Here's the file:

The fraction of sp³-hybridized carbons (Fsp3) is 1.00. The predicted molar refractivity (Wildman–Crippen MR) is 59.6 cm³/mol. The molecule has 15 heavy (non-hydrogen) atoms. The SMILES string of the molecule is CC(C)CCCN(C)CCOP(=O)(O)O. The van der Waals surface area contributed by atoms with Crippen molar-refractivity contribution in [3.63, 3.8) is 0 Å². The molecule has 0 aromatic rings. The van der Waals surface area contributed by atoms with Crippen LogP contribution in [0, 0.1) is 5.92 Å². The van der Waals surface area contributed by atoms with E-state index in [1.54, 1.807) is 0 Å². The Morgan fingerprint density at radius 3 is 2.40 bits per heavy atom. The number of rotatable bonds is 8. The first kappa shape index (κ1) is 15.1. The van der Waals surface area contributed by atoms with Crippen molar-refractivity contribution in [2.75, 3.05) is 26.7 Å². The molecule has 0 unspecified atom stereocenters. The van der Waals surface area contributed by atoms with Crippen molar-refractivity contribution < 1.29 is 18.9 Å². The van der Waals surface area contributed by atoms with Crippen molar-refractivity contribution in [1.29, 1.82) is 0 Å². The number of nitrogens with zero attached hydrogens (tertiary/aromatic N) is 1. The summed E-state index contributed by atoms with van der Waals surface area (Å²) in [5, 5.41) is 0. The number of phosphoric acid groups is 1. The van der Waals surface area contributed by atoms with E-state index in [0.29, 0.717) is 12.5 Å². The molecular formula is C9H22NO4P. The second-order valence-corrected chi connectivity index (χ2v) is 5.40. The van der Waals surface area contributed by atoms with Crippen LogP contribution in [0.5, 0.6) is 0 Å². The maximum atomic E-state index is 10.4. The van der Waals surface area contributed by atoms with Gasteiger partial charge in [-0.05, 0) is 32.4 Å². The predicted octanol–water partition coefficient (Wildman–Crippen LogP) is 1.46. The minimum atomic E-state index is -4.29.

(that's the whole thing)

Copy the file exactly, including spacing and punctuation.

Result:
The fraction of sp³-hybridized carbons (Fsp3) is 1.00. The predicted molar refractivity (Wildman–Crippen MR) is 59.6 cm³/mol. The molecule has 15 heavy (non-hydrogen) atoms. The SMILES string of the molecule is CC(C)CCCN(C)CCOP(=O)(O)O. The van der Waals surface area contributed by atoms with Crippen molar-refractivity contribution in [3.63, 3.8) is 0 Å². The molecule has 0 aromatic rings. The van der Waals surface area contributed by atoms with Crippen LogP contribution in [0, 0.1) is 5.92 Å². The van der Waals surface area contributed by atoms with E-state index in [1.54, 1.807) is 0 Å². The Morgan fingerprint density at radius 3 is 2.40 bits per heavy atom. The number of rotatable bonds is 8. The first kappa shape index (κ1) is 15.1. The van der Waals surface area contributed by atoms with Crippen molar-refractivity contribution in [2.75, 3.05) is 26.7 Å². The molecule has 0 unspecified atom stereocenters. The van der Waals surface area contributed by atoms with Crippen molar-refractivity contribution < 1.29 is 18.9 Å². The van der Waals surface area contributed by atoms with Crippen molar-refractivity contribution in [1.29, 1.82) is 0 Å². The number of nitrogens with zero attached hydrogens (tertiary/aromatic N) is 1. The summed E-state index contributed by atoms with van der Waals surface area (Å²) in [5, 5.41) is 0. The number of phosphoric acid groups is 1. The van der Waals surface area contributed by atoms with E-state index in [0.29, 0.717) is 12.5 Å². The molecular formula is C9H22NO4P. The second-order valence-corrected chi connectivity index (χ2v) is 5.40. The van der Waals surface area contributed by atoms with Crippen LogP contribution in [0.5, 0.6) is 0 Å². The maximum atomic E-state index is 10.4. The van der Waals surface area contributed by atoms with Gasteiger partial charge in [-0.05, 0) is 32.4 Å². The predicted octanol–water partition coefficient (Wildman–Crippen LogP) is 1.46. The minimum atomic E-state index is -4.29.